Philadelphia Phillies shortstop Jimmy Rollins made plays like this look easy and was rewarded with his fourth National League Gold Glove award this week. Credit: Anthony Gruppuso-US PRESSWIRE

Gold Glovers Always Underappreciated

It is so much more difficult to build a reputation as a great fielder than it is as a great hitter. The big boppers and their stats get the most pub and if you aren’t the most acrobatic, flashy fielder around,  hardly anyone outside the sport will call you the best at your position. That’s where Gold Gloves come in. They represent a stamp of approval that considerable pride can be attached to–even if 10 minutes after the announcement no one outside your team or family remembers that you won.

Only among the most discerning is superior fielding ability really recognized. If a player goes on an errorless streak and it is dutifully noted in newspaper, radio and television accounts of games, the fans will know he’s got something special going on. If a player makes diving stops and the instant reply shows him to be as agile as Mary Lou Retton in his gymastic moves to hang onto the ball, people might start believing in him as a fielding god.

Gold Glove awards for the 2012 season were announced the other day and I’m guessing that no one made book which player would win the award at which position, or even made an off-the-cuff remark to a fellow baseball fan about whom might be the best in their spot. There is a lot of chatter about worthy MVP or Cy Young candidates, but nada on Gold Gloves.

I watched a bunch of Major League baseball this season, in person and on television, and if someone had come to me a couple of weeks ago and asked me to write out a list of whom I thought would win the Gold Gloves by position in each league I would have been farther off base than the time I took last place in the NCAA tournament office pool. At least that time I got some of my predictions right.

For the most part I’d say that when it comes to outfielders who do the job without making obvious mistakes, and pitchers who pick up bunts, they are harder to differentiate between than infielders and catchers who handle the most chances and probably the toughest chances.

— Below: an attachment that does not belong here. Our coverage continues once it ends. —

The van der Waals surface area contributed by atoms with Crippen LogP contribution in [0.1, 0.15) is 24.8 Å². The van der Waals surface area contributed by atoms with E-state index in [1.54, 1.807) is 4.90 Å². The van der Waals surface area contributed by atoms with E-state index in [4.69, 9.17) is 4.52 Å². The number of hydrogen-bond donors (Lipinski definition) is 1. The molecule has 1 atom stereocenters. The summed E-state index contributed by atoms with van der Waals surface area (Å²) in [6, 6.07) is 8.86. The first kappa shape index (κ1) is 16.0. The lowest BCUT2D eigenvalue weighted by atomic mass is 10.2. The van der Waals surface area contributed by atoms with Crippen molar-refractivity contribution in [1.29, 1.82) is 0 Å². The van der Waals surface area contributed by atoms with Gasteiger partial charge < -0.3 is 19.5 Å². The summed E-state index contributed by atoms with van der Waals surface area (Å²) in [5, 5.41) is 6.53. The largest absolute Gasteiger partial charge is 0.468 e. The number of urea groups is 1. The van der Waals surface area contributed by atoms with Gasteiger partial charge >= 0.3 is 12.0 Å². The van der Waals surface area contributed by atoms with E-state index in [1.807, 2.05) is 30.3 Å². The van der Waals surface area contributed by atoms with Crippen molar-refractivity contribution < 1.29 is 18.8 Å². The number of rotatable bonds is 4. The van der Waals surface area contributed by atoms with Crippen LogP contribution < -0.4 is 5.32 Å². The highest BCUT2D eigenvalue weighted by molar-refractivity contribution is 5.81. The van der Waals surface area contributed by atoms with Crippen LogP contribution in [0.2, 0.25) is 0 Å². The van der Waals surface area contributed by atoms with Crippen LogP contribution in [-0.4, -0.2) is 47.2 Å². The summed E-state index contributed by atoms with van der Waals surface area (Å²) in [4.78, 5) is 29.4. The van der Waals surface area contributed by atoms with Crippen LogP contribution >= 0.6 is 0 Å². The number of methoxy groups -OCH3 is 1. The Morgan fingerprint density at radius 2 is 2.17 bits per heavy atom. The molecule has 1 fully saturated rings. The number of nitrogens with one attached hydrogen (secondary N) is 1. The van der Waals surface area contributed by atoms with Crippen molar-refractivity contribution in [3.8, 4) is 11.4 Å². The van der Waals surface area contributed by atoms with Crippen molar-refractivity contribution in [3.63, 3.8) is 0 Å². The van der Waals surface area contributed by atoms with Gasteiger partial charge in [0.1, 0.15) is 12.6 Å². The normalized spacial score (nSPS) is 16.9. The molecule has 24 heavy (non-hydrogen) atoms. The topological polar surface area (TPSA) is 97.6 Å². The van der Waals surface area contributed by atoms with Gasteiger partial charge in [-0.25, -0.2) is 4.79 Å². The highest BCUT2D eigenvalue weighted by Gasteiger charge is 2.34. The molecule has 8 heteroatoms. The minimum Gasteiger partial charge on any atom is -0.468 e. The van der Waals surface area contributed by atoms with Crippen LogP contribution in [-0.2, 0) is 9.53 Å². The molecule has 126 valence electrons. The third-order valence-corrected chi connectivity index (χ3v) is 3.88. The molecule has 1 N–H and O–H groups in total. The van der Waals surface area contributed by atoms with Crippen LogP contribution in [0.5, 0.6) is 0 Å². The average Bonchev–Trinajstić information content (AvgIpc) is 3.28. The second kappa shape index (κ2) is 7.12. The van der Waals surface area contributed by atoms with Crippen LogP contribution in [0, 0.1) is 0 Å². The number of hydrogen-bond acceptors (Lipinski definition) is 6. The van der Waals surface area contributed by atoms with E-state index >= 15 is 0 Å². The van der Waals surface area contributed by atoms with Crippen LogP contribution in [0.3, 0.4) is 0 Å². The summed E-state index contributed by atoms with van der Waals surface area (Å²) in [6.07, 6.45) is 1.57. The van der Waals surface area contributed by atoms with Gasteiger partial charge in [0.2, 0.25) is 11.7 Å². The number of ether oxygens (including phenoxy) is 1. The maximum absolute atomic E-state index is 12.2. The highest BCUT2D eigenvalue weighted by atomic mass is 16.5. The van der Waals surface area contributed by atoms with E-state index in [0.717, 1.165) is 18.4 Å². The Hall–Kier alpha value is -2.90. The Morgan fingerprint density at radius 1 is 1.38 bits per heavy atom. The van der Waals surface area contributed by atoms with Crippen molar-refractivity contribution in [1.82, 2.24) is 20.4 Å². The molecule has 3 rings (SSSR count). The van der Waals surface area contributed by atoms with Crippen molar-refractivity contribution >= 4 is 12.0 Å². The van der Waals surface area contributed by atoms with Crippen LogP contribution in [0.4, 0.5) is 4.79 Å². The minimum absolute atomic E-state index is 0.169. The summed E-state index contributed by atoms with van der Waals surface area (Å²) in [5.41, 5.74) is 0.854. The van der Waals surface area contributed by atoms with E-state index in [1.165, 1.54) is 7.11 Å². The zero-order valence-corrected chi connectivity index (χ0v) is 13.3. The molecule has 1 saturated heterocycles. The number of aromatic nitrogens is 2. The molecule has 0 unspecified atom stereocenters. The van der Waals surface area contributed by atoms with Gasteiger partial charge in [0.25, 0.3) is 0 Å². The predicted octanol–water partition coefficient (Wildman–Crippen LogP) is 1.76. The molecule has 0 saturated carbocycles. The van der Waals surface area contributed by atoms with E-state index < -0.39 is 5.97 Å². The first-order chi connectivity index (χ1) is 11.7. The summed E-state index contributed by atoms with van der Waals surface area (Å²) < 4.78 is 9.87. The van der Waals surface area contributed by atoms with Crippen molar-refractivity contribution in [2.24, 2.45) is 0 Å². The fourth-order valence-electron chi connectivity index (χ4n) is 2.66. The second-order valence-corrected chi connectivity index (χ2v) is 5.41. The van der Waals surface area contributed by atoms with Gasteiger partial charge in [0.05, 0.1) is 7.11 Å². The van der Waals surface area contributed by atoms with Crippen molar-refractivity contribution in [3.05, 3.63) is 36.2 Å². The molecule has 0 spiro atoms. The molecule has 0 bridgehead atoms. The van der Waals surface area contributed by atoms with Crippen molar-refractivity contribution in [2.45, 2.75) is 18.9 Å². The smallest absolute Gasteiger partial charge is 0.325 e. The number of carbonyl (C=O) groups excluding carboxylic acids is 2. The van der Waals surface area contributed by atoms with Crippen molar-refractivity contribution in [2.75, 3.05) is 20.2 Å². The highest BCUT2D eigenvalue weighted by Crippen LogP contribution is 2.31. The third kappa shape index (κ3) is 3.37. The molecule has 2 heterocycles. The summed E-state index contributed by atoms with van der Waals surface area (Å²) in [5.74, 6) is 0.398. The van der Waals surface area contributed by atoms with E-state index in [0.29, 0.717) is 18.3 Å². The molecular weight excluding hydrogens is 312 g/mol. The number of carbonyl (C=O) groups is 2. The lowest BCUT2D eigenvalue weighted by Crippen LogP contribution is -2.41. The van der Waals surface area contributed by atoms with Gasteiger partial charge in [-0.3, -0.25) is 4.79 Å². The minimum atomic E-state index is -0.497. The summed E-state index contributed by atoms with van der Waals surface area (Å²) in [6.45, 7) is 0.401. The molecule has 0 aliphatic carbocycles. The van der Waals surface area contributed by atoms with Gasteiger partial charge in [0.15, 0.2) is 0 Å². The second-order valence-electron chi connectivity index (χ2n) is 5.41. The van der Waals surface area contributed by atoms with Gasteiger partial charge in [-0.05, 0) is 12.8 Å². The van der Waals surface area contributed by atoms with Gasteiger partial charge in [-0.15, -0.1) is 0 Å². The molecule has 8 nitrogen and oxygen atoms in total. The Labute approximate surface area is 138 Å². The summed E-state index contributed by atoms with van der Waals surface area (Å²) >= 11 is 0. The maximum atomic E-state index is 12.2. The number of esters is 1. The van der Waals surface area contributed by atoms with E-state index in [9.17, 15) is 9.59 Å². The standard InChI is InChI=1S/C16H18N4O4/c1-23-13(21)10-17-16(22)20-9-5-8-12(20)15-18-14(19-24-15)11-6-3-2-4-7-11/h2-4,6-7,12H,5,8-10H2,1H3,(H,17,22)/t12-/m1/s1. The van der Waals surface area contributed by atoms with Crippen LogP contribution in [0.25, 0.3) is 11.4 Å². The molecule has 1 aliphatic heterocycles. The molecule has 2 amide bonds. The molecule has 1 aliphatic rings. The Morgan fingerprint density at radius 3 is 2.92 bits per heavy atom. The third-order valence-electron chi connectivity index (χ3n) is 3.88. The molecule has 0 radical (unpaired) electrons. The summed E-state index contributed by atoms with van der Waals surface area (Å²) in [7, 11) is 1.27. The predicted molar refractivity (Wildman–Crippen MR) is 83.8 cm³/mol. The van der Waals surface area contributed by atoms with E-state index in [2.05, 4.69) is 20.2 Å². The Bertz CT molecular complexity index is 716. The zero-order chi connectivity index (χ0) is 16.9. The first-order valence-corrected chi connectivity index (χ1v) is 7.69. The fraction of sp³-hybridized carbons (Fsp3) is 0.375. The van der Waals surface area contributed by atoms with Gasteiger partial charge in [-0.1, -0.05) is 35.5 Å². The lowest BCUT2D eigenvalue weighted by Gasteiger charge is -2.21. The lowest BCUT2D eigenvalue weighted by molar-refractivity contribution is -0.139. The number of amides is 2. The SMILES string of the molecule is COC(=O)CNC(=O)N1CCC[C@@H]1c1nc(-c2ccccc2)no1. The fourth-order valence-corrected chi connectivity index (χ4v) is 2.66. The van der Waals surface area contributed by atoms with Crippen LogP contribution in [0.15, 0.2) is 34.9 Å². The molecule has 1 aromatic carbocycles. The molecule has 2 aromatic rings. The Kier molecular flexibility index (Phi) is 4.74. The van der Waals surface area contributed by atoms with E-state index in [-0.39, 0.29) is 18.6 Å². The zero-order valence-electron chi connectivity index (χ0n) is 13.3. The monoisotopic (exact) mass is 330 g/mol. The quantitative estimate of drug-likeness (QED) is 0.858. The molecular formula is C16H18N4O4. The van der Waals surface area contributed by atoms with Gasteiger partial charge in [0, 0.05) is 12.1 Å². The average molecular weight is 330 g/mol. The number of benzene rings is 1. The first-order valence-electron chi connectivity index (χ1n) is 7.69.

These are this year’s winners in the American League: Pitcher (tie), Jake Peavy and Jeremy Hellickson; catcher Matt Wieters; first base Mark Teixera; second base Robinson Cano; shortstop J.J. Hardy‘ third base Adrian Beltre; left field Alex Gordon; center field Adam Jones; right field Josh Reddick. The only sure thing I would have picked was Teixera. I would have leaned towards Cano and Beltre, but I never would have guessed the others.

These are this year’s winners in the National League: Pitcher Mark Buehrle; catcher Yadier Molina; first base Adam LaRoche; second base Darwin Barney; shortstop Jimmy Rollins; third base Chase Headley; left field Carlos Gonzalez; center field Andrew McCutchen; right field Jason Heyward. This was Buehrle’s first year in the league, but he was always a good fielder in the American League. Molina was a no-brainer. Rollins is a perennial with four wins. McCutchen makes sense. The others? Could have fooled me.

This was a refreshing year. There were nine first-time winners of Gold Gloves. Sometimes in the past you had to wonder if reputation as a great fielder carried the day for a veteran and swayed the masses. While the multiple winners over the years were acknowledged great fielders, was it accurate to say that third baseman Brooks Robinson was the best fielder of the year 16 times or pitcher Greg Maddux 18 times? Those are fantastic accomplishments and I do think winning a Gold Glove is a significant achievement. And maybe they were that great. But perhaps a time or two in some season when they were physically below part or something that someone else might have had a legitimate claim to the award.

In any case I bet that every one of this year’s Gold Glove winners is thrilled to be recognized, even if by the time next season starts no one remembers that they won one.

Tags: Brooks Robinson Gold Gloves Greg Maddux

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